It'll be tough for either the Leafs or Flames to make up enough ground for a playoff spot this season. (Jeff McIntosh/Canadian Press)Read up on the latest tidbits and trends as Hockey Night in Canada's play-by-play voice Jim Hughson takes you behind the scenes and into Saturday's featured game.
This week's work:
Calgary Flames at Toronto Maple Leafs (CBC, CBCSports.ca, 7 p.m. ET) The Script
It's not the first-place battle we had last week. In fact, it's even a stretch to bill the Toronto-Calgary matchup as a desperate playoff struggle, because they're so far back in the standings.
What this tilt is, though, is an interesting contrast of two Canadian franchises in similar spots in the standings, but in very different stages of evolution.
Which team would you take?
First we have the Flames, a veteran roster snuggled up against the salary cap with expensive, established players who just aren't getting it done.
A team with 11 players locked in no-trade or no-movement contracts, and only $3 million US in cap space next season with 17 guys already signed up. A team with names like Kiprusoff, Iginla, and Regehr on a marquee where the bulbs might be burning out.
How about the Leafs? They have a young roster of some hopeful but unproven players, like Phil Kessel and Dion Phaneuf, who may or may not be legitimate stars which can help their team back to the playoffs.
A team with $3 million in cap space this year which could fetch some late-season help, and $23 million more to spend next year, but with no guarantees that the rebuild on the run is going to work.
The cap space and young players look more attractive, but are the Leafs really any better off than the Flames?
Toronto has the biggest marquee in the league and the best show they can come up with is "The Big Grabovski."
Both Calgary and Toronto are hoping for the miracle push to make the playoffs, but the fact is only one team since the lockout has been as far back as these two points-wise on Jan. 15th and still made it: the St Louis Blues of 2009, who went on a tear and passed nine teams to snatch sixth spot in the West at the end of the season.
It can be done, but it's highly unlikely, leaving fans of both groups wondering if that's a light at the end of the tunnel or a freight train coming the other way.
In the Spotlight
It's not supposed to be the top line, but it has been for some time and it's saved the Leafs from being buried deeper in the standings than they already are.
Mikhail Grabovski, Clarke MacArthur and Nikolai Kulemin form the unlikely group who has scored consistently for Toronto, while Phil Kessel and his mates haven't.
To put in perspective how good the Grabovski line has been, let's compare them to some other top groups around the league.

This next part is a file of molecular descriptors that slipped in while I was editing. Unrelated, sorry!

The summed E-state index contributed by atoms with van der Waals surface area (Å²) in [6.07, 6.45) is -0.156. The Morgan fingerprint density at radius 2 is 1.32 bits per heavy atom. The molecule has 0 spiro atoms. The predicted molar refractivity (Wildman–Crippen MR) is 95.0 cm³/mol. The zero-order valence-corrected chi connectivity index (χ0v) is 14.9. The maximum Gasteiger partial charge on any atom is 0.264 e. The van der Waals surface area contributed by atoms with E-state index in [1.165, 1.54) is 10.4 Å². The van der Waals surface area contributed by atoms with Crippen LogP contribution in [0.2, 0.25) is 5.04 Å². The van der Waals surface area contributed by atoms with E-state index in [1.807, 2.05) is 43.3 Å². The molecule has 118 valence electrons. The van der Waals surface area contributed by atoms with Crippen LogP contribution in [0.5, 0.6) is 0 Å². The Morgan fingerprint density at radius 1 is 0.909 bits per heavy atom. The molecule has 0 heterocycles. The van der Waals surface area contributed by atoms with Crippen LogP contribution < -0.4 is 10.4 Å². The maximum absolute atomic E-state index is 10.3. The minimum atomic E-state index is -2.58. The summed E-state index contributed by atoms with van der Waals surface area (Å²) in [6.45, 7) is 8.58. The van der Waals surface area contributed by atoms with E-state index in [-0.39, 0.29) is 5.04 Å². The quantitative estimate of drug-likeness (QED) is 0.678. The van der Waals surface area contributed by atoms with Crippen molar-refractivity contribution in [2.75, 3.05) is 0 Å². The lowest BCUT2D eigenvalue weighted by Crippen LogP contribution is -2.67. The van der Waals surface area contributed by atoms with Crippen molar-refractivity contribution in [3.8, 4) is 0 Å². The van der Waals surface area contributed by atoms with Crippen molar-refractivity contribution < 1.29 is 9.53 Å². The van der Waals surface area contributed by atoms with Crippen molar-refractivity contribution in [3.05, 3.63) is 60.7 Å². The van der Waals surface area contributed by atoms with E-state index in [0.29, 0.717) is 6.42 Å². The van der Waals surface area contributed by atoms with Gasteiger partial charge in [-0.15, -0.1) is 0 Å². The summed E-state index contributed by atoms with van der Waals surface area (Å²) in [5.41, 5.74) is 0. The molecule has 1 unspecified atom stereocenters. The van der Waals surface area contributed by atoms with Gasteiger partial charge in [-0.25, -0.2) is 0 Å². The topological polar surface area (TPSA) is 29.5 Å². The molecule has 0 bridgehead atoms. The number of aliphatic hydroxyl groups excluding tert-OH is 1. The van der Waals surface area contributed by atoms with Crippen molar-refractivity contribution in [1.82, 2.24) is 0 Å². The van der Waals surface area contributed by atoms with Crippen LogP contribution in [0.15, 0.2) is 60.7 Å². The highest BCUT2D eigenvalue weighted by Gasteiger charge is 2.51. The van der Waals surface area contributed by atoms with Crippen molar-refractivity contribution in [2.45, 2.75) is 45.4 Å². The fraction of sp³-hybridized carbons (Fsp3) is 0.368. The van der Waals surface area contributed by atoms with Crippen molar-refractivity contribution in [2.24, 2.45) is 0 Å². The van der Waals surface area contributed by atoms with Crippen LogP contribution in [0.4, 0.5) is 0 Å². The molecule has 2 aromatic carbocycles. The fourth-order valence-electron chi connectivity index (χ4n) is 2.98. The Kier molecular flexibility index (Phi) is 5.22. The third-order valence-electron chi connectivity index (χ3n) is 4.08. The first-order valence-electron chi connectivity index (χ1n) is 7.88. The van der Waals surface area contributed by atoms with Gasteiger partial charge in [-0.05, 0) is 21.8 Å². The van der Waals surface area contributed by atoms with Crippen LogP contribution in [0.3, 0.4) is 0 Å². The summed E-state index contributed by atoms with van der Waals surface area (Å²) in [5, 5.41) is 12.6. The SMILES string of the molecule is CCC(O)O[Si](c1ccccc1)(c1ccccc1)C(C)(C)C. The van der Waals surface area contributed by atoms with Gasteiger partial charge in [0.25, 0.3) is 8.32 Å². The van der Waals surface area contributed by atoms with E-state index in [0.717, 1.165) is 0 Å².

The Grabovski-MacArthur-Kulemin line has more goals (47) than Vancouver's top trio of Henrik Sedin, Daniel Sedin, and Alex Burrows (45), and Washington's top line consisting of Alex Ovechkin, Nicklas Backstrom, and Mike Knuble (44).
Toronto's "top line" also compares favourably in total points (47 goals, 55 assists, 102 points) to Pittsburgh's Crosby line (54 goals, 60 assists, 114 points).
All three are plus players on a team that gives up more goals than it scores, and they've been fairly consistent (12 goals, 13 assists, 25 points) in seven games in the new year.
The trio has been far more reliable than Calgary's Olli Jokinen-Jarome Iginla-Alex Tanguay line, and make almost $5.5 million less.On the hotstove
While the debate rages over whether the Flames should keep Iginla or trade him, the reality of this NHL is that he might not fetch even close to what fans would deem acceptable.
At 33, with two years and $14 million dollars still on the Calgary books after this season, Iginla isn't accessible to some teams, and the contract isn't attractive to others.
If he was coming up to free agency there would certainly be suitors, but any team taking this contract will want the Flames to take money back. And it's likely he'd only fetch marginal prospects and lower draft picks -- hardly a foundation for a rebuild.
It's not so much an indictment of Iginla's game as it is a snapshot of a league that's paralyzed by its salary cap.
Beyond that, new Flames GM Jay Feaster has said Iginla is staying put. Better to keep an established star and continue the search for that elusive centre than have to face a loyal fan base screaming "That's all you got for Iginla!?" Outtakes
Where have all the goals gone? In his four and a half seasons in Calgary, Dion Phaneuf scored 75 goals, including 20 in his rookie campaign. And until recently, the Leafs boasted in their game notes that he is the highest-scoring defender in the league since 2005-06.
But since his arrival in Toronto last January, Phaneuf has scored just three goals on 162 shots.
Leave it to Miikka Kiprusoff to take the pressure off his teammates. Usually he does it by stopping the puck, but this time he unwittingly drew the media flock away from Iginla and Co. by having a bad game in Carolina on Tuesday. He made only four saves and gave up four goals before he was yanked early in the second period in a 6-5 loss.
It followed a couple of other sub-par performances and has called his ability into question for one of the very few times since he arrived in Calgary.
Kiprusoff's biggest deficiency since Day 1 has been his "inability" to score the Flames' goals, and if his ability to stop pucks has started to slide, the Flames are in even bigger trouble than it appears.From the stat pack
Since the NHL lockout, 14 teams have been out of the playoff picture as late as Jan. 15 and still made the dance. Here are the top comebacks in each of those five seasons.
Year Team position on Jan 15 points
05-06 San Jose 11 45
06-07 Pittsburgh 12 45
07-08 Washington 13 43
08-09 St Louis 15 37
09-10 Philadelphia 9 49
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